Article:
With this in mind, consider the story of Jonah. Did God have to wait to see what Jonah would do, step by step, in order to respond to him? Not at all. In his eternity, God sends Jonah. He sees that Jonah runs. Because Jonah runs, God sends the storm. Because of the storm, Jonah is thrown off the ship. Because Jonah is thrown off the ship, God sends the great fish. Because Jonah is in the fish, he prays. Because God sees and hears Jonah’s prayer, he saves him. In Jonah’s world of space and time, these events happen sequentially, one after the other in time. But in God’s eternity, he sees this all at once. But this eternal perspective doesn’t eliminate the genuine choices Jonah makes in time, and it doesn’t eliminate the genuine responsiveness of God. God acts because of Jonah’s free choices, but not after his free choices. In God’s eternal nature there is no “after” but there is responsiveness.
In fact, there is far greater responsiveness than we can imagine. We are limited by time and space in the way that we respond to each other. I’m often frustrated by my lack of time, resources, and availability to help other people. But almighty God is not so limited. In fact, because my future is swallowed up unto his eternal “now,” God already knows what I need, and is already at work providing answers to prayers that are yet future to me in time but present to God in eternity.
And when you pray, do not heap up empty phrases as the Gentiles do, for they think that they will be heard for their many words. Do not be like them, for your Father knows what you need before you ask him. (Matthew 6:7-8)
But why do we even bother to pray if God already knows what we will ask? Because prayer is about more than treating God like a heavenly ATM machine! It is about a relationship, a melding of our will with God’s. As John Chrysostom wrote sixteen centuries ago:
But if he already knows what we need, why do we pray? Not to inform God or instruct him but to beseech him closely, to be made intimate with him, by continuance in supplication; to be humbled; to be reminded of our sins. (The Gospel of Matthew, Homily 19.4).
Distinguishing God’s perspective in eternity from our perspective in time also helps us to understand various passages in which God says one thing will happen, but something else actually happens. In the story of Jonah, the LORD gives Jonah this message for the people of Nineveh: “Yet forty days, and Nineveh shall be overthrown!” (Jonah 3:4). But after forty days, Nineveh was not destroyed. Who changed?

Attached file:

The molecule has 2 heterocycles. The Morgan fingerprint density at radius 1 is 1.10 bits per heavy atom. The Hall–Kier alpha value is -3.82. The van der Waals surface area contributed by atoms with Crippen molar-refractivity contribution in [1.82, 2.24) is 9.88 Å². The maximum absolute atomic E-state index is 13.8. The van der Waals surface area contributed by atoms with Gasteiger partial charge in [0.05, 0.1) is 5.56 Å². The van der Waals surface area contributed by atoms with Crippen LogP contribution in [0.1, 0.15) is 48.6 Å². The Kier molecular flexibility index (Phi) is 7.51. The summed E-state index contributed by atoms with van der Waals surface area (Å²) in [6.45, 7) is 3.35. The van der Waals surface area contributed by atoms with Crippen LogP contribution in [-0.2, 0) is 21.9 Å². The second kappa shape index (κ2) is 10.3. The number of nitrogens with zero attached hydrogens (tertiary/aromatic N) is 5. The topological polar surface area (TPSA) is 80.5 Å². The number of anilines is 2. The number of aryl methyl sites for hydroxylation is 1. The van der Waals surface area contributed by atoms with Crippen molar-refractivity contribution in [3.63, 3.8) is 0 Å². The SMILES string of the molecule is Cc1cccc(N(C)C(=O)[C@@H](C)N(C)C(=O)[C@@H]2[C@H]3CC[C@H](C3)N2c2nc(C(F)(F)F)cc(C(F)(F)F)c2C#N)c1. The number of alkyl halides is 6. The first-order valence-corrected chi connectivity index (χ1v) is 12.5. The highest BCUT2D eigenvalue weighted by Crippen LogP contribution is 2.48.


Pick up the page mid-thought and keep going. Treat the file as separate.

“When God saw what they did, how they turned from their evil way, God relented of the disaster that he had said he would do to them, and he did not do it” (Jonah 3:10).
On the surface, it seems like God changed – just like it seems as if the sun rises and sets. But the deeper change was on the part of the people of Nineveh – they turned from their evil way. And since they turned from their evil way, they experienced the God of holy love in a much different way than had they persisted in their sin.
In his eternity, God knew that the Ninevites would repent. But as God related to the Ninevites in time, he addressed the situation on the ground as it was from their perspective. So long as they were in sin, they faced the wrath of his holy love. But when they repented, they encountered the mercy of his holy love. Since God relates to us in time, our choices are truly meaningful (see Jeremiah 18:7-10). He just isn’t limited to our time-bound frame of reference.
This discussion is a little mind-bending for sure. But what else would we expect when we creatures of the dust try to grapple with eternal God’s nature and power?! The most important point to take away from this look at God’s unchanging nature is that since he doesn’t change, we can always count on God. We often falter and fail; God does not. “If we are faithless, he remains faithful” (2 Timothy 2:13). And the faithfulness of God assures us that whatever happens in this transient world, God is constant and dependable.
Swift to its close ebbs out life’s little day;
Earth’s joys grow dim; its glories pass away;
Change and decay in all around I see;
O Thou who changest not, abide with me.
Abide With Me, Henry Francis Lyte (1847)